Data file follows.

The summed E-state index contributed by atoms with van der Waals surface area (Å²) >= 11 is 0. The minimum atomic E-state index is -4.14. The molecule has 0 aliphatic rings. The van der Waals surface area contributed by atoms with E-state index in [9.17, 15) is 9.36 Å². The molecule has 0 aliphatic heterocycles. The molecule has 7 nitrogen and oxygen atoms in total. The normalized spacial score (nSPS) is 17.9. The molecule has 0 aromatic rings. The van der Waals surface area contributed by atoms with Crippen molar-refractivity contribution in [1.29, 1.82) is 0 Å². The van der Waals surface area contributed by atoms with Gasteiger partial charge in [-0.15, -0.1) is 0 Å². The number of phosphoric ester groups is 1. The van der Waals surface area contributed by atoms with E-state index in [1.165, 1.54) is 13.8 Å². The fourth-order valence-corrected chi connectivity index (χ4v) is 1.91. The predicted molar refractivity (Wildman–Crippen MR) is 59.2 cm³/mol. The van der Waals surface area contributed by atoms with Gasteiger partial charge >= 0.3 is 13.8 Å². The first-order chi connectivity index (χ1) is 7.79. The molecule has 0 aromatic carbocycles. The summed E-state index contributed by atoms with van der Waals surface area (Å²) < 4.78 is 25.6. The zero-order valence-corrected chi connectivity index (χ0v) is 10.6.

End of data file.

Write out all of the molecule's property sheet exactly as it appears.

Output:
The summed E-state index contributed by atoms with van der Waals surface area (Å²) >= 11 is 0. The minimum atomic E-state index is -4.14. The molecule has 0 aliphatic rings. The van der Waals surface area contributed by atoms with E-state index in [9.17, 15) is 9.36 Å². The molecule has 0 aliphatic heterocycles. The molecule has 7 nitrogen and oxygen atoms in total. The normalized spacial score (nSPS) is 17.9. The molecule has 0 aromatic rings. The van der Waals surface area contributed by atoms with Crippen molar-refractivity contribution in [1.29, 1.82) is 0 Å². The van der Waals surface area contributed by atoms with Gasteiger partial charge in [-0.15, -0.1) is 0 Å². The number of phosphoric ester groups is 1. The van der Waals surface area contributed by atoms with E-state index in [1.165, 1.54) is 13.8 Å². The fourth-order valence-corrected chi connectivity index (χ4v) is 1.91. The predicted molar refractivity (Wildman–Crippen MR) is 59.2 cm³/mol. The van der Waals surface area contributed by atoms with Gasteiger partial charge >= 0.3 is 13.8 Å². The first-order chi connectivity index (χ1) is 7.79. The molecule has 0 aromatic carbocycles. The summed E-state index contributed by atoms with van der Waals surface area (Å²) < 4.78 is 25.6. The zero-order valence-corrected chi connectivity index (χ0v) is 10.6.